Russian Federation – Researchers have explained the present-day melting of the Greenland Ice Sheet by linking the anomalous subglacial melting in Greenland to the influence of a strong geothermal anomaly, a hotspot which resulted from the Iceland mantle-plume. The findings have been published in a reputable Nature Geoscience. One of the researchers is Dr Ivan Kulakov, a geophysicist from Novosibirsk State University (NSU).
“Greenland is a huge storage of ice. If it melts, it is likely to contribute to sea level rise of about seven meters, which might have a wide range of impacts on the global environment and infrastructure. The Greenland Ice Sheet shows decline in the ice at an accelerated rate,” says the head of laboratories at NSU and the Institute of Petroleum Geology and Geophysics, Prof Ivan Kulakov.
Where does the meltwater beneath the ice in Greenland come from? Theoretically, the Earth’s internal heat could not heat the continental lithosphere up to the temperatures causing ice melting. An international team of researchers led by Irina Rogozhina and Alexey Petrunin from the GFZ German Research Centre for Geosciences (Potsdam, Germany) found out how to explain this anomaly. They trace the present-day glacier retreat to the distant history of the North Atlantic region, about 80–35 million years ago, when tectonic processes moved Greenland over an area of abnormally hot mantle plume.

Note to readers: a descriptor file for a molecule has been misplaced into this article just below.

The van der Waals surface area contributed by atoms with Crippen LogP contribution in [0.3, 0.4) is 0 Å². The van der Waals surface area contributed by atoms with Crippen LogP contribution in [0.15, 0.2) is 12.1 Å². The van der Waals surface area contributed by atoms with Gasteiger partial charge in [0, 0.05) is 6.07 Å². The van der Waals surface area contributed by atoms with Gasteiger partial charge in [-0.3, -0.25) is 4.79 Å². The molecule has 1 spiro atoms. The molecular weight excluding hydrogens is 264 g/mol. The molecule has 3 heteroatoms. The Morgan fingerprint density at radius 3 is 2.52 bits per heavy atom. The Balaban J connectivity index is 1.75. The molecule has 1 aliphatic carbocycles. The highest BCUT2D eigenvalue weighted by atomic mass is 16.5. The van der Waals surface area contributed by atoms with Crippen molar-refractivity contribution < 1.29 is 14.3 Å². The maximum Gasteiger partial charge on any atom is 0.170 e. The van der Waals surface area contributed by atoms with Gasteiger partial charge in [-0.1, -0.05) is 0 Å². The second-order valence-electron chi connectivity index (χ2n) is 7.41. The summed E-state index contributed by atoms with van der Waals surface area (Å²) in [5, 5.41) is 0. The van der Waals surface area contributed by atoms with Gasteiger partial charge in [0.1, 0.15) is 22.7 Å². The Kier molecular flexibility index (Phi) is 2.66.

The mantle plume is a flow of heat from the Earth’s interior elevated to the Earth’s surface, which is responsible for volcanic activity. Researchers are well aware of the plume beneath Iceland and Greenland. According to some estimates, the plume is ancient and can be dated as 250 million years old. The present-day location of the plume is beneath Iceland, and the volcanic activity on the island is caused by this hotspot, but millions of years ago Greenland, driven by tectonic processes, moved over that hot mantle material.
The plume heated the lithosphere in Greenland creating an anomaly zone which crosses Greenland from west to east. The location and orientation of the zone can be identified due to the magmatic rock resulting from volcano eruptions of those times detected on both sides of Greenland. The impact of the plume on the Greenland’s future was really dramatic.
“Our team of geophysicists from Novosibirsk State University and the Institute of Petroleum Geology and Geophysics, SB RAS, had come up with a seismic model of the Greenland mantle. According to the model, the central part of the island covers a zone with anomalously low seismic wave velocities. We supposed it was the trace of the Iceland plume.”
The results obtained by the geophysicists from NSU culminated in collaboration with GFZ researchers.
“They interpreted our seismic model in terms of the temperature. The puzzle was almost complete,” says Prof Kulakov.
He says researchers had supposed that Iceland plume influenced Greenland in the past, which resulted in the present-day processes, but it was for the first time when the researchers localized the spot.